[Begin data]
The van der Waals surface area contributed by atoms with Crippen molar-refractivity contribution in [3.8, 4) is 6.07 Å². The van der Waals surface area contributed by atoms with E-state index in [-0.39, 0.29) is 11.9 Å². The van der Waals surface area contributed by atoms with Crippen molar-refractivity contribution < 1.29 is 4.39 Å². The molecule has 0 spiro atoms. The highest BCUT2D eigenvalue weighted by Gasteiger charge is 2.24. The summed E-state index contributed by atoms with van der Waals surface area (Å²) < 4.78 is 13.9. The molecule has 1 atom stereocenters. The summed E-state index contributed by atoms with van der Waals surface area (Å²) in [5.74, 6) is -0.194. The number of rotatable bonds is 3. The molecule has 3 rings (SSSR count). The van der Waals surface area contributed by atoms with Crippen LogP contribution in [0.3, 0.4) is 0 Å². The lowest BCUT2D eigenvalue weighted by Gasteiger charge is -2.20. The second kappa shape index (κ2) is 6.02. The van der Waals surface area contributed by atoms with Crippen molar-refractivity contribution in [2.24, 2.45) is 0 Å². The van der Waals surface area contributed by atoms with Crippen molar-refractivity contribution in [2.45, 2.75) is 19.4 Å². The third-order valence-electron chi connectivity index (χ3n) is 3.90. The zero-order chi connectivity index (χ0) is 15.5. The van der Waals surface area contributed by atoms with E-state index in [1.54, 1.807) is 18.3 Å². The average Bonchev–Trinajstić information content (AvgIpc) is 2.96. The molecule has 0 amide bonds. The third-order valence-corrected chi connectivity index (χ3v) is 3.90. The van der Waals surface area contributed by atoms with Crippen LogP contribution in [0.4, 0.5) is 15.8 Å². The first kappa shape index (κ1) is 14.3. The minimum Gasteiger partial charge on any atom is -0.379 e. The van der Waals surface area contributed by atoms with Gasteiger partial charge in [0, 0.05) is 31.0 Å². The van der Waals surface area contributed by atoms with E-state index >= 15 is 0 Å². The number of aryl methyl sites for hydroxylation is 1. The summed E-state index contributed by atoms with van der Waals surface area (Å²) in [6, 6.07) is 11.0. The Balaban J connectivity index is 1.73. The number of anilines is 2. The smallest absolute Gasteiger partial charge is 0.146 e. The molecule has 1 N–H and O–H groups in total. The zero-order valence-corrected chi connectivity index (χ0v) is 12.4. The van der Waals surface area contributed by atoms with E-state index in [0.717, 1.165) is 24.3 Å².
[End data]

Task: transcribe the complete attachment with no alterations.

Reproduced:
The van der Waals surface area contributed by atoms with Crippen molar-refractivity contribution in [3.8, 4) is 6.07 Å². The van der Waals surface area contributed by atoms with E-state index in [-0.39, 0.29) is 11.9 Å². The van der Waals surface area contributed by atoms with Crippen molar-refractivity contribution < 1.29 is 4.39 Å². The molecule has 0 spiro atoms. The highest BCUT2D eigenvalue weighted by Gasteiger charge is 2.24. The summed E-state index contributed by atoms with van der Waals surface area (Å²) < 4.78 is 13.9. The molecule has 1 atom stereocenters. The summed E-state index contributed by atoms with van der Waals surface area (Å²) in [5.74, 6) is -0.194. The number of rotatable bonds is 3. The molecule has 3 rings (SSSR count). The van der Waals surface area contributed by atoms with Crippen LogP contribution in [0.3, 0.4) is 0 Å². The lowest BCUT2D eigenvalue weighted by Gasteiger charge is -2.20. The second kappa shape index (κ2) is 6.02. The van der Waals surface area contributed by atoms with Crippen molar-refractivity contribution in [2.24, 2.45) is 0 Å². The van der Waals surface area contributed by atoms with Crippen molar-refractivity contribution in [2.45, 2.75) is 19.4 Å². The third-order valence-electron chi connectivity index (χ3n) is 3.90. The zero-order chi connectivity index (χ0) is 15.5. The van der Waals surface area contributed by atoms with E-state index in [1.54, 1.807) is 18.3 Å². The average Bonchev–Trinajstić information content (AvgIpc) is 2.96. The molecule has 0 amide bonds. The third-order valence-corrected chi connectivity index (χ3v) is 3.90. The van der Waals surface area contributed by atoms with Crippen LogP contribution in [0.4, 0.5) is 15.8 Å². The first kappa shape index (κ1) is 14.3. The minimum Gasteiger partial charge on any atom is -0.379 e. The van der Waals surface area contributed by atoms with Gasteiger partial charge in [0, 0.05) is 31.0 Å². The van der Waals surface area contributed by atoms with E-state index >= 15 is 0 Å². The number of aryl methyl sites for hydroxylation is 1. The summed E-state index contributed by atoms with van der Waals surface area (Å²) in [6, 6.07) is 11.0. The Balaban J connectivity index is 1.73. The number of anilines is 2. The smallest absolute Gasteiger partial charge is 0.146 e. The molecule has 1 N–H and O–H groups in total. The zero-order valence-corrected chi connectivity index (χ0v) is 12.4. The van der Waals surface area contributed by atoms with E-state index in [0.717, 1.165) is 24.3 Å².